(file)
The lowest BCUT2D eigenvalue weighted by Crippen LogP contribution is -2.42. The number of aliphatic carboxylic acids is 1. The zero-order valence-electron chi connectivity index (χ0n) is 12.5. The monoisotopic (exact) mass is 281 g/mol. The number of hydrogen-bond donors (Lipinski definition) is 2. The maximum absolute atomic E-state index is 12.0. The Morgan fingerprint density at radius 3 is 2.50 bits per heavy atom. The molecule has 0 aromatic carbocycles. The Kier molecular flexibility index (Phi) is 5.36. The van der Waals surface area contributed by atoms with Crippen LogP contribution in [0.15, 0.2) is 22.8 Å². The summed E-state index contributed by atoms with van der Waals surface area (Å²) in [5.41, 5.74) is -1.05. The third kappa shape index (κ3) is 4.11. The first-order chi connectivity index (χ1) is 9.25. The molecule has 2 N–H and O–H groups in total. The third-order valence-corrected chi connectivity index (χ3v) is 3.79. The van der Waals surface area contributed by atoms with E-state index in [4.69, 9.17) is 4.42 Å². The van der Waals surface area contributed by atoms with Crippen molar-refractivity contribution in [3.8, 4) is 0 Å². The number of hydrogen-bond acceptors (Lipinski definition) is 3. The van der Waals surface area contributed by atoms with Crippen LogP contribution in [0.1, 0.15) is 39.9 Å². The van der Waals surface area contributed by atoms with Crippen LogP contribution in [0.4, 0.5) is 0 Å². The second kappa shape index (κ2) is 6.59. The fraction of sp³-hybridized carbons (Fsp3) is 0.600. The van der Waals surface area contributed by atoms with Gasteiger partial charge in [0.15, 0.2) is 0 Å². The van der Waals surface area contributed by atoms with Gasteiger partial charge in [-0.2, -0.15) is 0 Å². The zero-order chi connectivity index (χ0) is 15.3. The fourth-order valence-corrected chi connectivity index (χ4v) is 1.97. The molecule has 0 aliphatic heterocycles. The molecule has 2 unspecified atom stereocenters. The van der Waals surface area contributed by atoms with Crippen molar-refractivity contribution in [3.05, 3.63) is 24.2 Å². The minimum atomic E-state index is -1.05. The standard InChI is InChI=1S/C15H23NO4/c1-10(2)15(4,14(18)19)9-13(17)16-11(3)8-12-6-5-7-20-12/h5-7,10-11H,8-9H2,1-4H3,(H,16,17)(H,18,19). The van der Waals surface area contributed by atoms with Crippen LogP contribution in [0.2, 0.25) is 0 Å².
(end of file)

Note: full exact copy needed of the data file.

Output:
The lowest BCUT2D eigenvalue weighted by Crippen LogP contribution is -2.42. The number of aliphatic carboxylic acids is 1. The zero-order valence-electron chi connectivity index (χ0n) is 12.5. The monoisotopic (exact) mass is 281 g/mol. The number of hydrogen-bond donors (Lipinski definition) is 2. The maximum absolute atomic E-state index is 12.0. The Morgan fingerprint density at radius 3 is 2.50 bits per heavy atom. The molecule has 0 aromatic carbocycles. The Kier molecular flexibility index (Phi) is 5.36. The van der Waals surface area contributed by atoms with Crippen LogP contribution in [0.15, 0.2) is 22.8 Å². The summed E-state index contributed by atoms with van der Waals surface area (Å²) in [5.41, 5.74) is -1.05. The third kappa shape index (κ3) is 4.11. The first-order chi connectivity index (χ1) is 9.25. The molecule has 2 N–H and O–H groups in total. The third-order valence-corrected chi connectivity index (χ3v) is 3.79. The van der Waals surface area contributed by atoms with E-state index in [4.69, 9.17) is 4.42 Å². The van der Waals surface area contributed by atoms with Crippen molar-refractivity contribution in [3.8, 4) is 0 Å². The number of hydrogen-bond acceptors (Lipinski definition) is 3. The van der Waals surface area contributed by atoms with Crippen LogP contribution in [0.1, 0.15) is 39.9 Å². The van der Waals surface area contributed by atoms with Crippen LogP contribution in [0.4, 0.5) is 0 Å². The second kappa shape index (κ2) is 6.59. The fraction of sp³-hybridized carbons (Fsp3) is 0.600. The van der Waals surface area contributed by atoms with Gasteiger partial charge in [0.15, 0.2) is 0 Å². The van der Waals surface area contributed by atoms with Gasteiger partial charge in [-0.2, -0.15) is 0 Å². The zero-order chi connectivity index (χ0) is 15.3. The fourth-order valence-corrected chi connectivity index (χ4v) is 1.97. The molecule has 0 aliphatic heterocycles. The molecule has 2 unspecified atom stereocenters. The van der Waals surface area contributed by atoms with Crippen molar-refractivity contribution in [3.05, 3.63) is 24.2 Å². The minimum atomic E-state index is -1.05. The standard InChI is InChI=1S/C15H23NO4/c1-10(2)15(4,14(18)19)9-13(17)16-11(3)8-12-6-5-7-20-12/h5-7,10-11H,8-9H2,1-4H3,(H,16,17)(H,18,19). The van der Waals surface area contributed by atoms with Crippen LogP contribution in [0.2, 0.25) is 0 Å².